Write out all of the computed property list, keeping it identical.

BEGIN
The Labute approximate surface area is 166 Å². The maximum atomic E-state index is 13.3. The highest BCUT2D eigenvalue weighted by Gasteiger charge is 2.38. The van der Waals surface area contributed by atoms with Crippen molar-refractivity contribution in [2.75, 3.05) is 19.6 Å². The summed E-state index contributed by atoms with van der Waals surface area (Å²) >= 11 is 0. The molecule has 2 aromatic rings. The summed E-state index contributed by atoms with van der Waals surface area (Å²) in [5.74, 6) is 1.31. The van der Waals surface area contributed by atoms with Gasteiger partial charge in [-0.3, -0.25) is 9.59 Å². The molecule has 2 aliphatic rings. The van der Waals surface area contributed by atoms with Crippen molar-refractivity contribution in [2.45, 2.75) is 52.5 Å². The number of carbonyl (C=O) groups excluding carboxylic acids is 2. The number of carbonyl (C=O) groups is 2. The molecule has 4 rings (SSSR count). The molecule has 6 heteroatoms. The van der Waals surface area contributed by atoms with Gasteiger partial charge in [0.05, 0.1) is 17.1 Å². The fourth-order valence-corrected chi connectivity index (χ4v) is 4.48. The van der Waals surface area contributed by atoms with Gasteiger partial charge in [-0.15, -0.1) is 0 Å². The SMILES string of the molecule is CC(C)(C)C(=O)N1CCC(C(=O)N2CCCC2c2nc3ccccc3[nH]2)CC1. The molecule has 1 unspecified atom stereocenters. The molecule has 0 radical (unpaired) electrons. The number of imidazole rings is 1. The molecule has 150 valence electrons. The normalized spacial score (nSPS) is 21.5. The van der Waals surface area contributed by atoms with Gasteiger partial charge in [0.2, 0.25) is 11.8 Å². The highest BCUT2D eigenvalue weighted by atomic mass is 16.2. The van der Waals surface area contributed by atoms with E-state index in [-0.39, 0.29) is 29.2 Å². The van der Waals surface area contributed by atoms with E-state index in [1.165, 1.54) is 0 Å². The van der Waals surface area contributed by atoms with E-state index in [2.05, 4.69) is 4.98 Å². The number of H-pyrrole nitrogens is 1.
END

The Labute approximate surface area is 166 Å². The maximum atomic E-state index is 13.3. The highest BCUT2D eigenvalue weighted by Gasteiger charge is 2.38. The van der Waals surface area contributed by atoms with Crippen molar-refractivity contribution in [2.75, 3.05) is 19.6 Å². The summed E-state index contributed by atoms with van der Waals surface area (Å²) >= 11 is 0. The molecule has 2 aromatic rings. The summed E-state index contributed by atoms with van der Waals surface area (Å²) in [5.74, 6) is 1.31. The van der Waals surface area contributed by atoms with Gasteiger partial charge in [-0.3, -0.25) is 9.59 Å². The molecule has 2 aliphatic rings. The van der Waals surface area contributed by atoms with Crippen molar-refractivity contribution in [2.45, 2.75) is 52.5 Å². The number of carbonyl (C=O) groups excluding carboxylic acids is 2. The number of carbonyl (C=O) groups is 2. The molecule has 4 rings (SSSR count). The molecule has 6 heteroatoms. The van der Waals surface area contributed by atoms with Gasteiger partial charge in [0.05, 0.1) is 17.1 Å². The fourth-order valence-corrected chi connectivity index (χ4v) is 4.48. The van der Waals surface area contributed by atoms with Gasteiger partial charge in [-0.15, -0.1) is 0 Å². The SMILES string of the molecule is CC(C)(C)C(=O)N1CCC(C(=O)N2CCCC2c2nc3ccccc3[nH]2)CC1. The molecule has 1 unspecified atom stereocenters. The molecule has 0 radical (unpaired) electrons. The number of imidazole rings is 1. The molecule has 150 valence electrons. The normalized spacial score (nSPS) is 21.5. The van der Waals surface area contributed by atoms with Gasteiger partial charge in [0.2, 0.25) is 11.8 Å². The highest BCUT2D eigenvalue weighted by atomic mass is 16.2. The van der Waals surface area contributed by atoms with E-state index in [-0.39, 0.29) is 29.2 Å². The van der Waals surface area contributed by atoms with E-state index in [1.165, 1.54) is 0 Å². The van der Waals surface area contributed by atoms with E-state index in [2.05, 4.69) is 4.98 Å². The number of H-pyrrole nitrogens is 1.